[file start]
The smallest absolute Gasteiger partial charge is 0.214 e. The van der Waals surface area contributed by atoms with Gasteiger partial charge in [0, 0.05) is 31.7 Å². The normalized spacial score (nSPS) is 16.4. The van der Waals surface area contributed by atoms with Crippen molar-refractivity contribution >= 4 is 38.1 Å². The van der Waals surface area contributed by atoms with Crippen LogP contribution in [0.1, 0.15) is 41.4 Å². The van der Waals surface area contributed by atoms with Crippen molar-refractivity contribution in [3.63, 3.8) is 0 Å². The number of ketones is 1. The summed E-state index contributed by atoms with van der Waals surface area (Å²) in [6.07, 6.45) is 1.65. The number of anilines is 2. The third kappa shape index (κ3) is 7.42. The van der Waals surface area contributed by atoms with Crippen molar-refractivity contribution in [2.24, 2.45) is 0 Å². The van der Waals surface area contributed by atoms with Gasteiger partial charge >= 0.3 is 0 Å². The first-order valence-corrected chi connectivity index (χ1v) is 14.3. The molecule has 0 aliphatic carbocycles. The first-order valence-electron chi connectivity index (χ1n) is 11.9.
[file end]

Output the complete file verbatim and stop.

The smallest absolute Gasteiger partial charge is 0.214 e. The van der Waals surface area contributed by atoms with Gasteiger partial charge in [0, 0.05) is 31.7 Å². The normalized spacial score (nSPS) is 16.4. The van der Waals surface area contributed by atoms with Crippen molar-refractivity contribution >= 4 is 38.1 Å². The van der Waals surface area contributed by atoms with Crippen LogP contribution in [0.1, 0.15) is 41.4 Å². The van der Waals surface area contributed by atoms with Crippen molar-refractivity contribution in [3.63, 3.8) is 0 Å². The number of ketones is 1. The summed E-state index contributed by atoms with van der Waals surface area (Å²) in [6.07, 6.45) is 1.65. The number of anilines is 2. The third kappa shape index (κ3) is 7.42. The van der Waals surface area contributed by atoms with Crippen molar-refractivity contribution in [2.24, 2.45) is 0 Å². The van der Waals surface area contributed by atoms with Gasteiger partial charge >= 0.3 is 0 Å². The first-order valence-corrected chi connectivity index (χ1v) is 14.3. The molecule has 0 aliphatic carbocycles. The first-order valence-electron chi connectivity index (χ1n) is 11.9.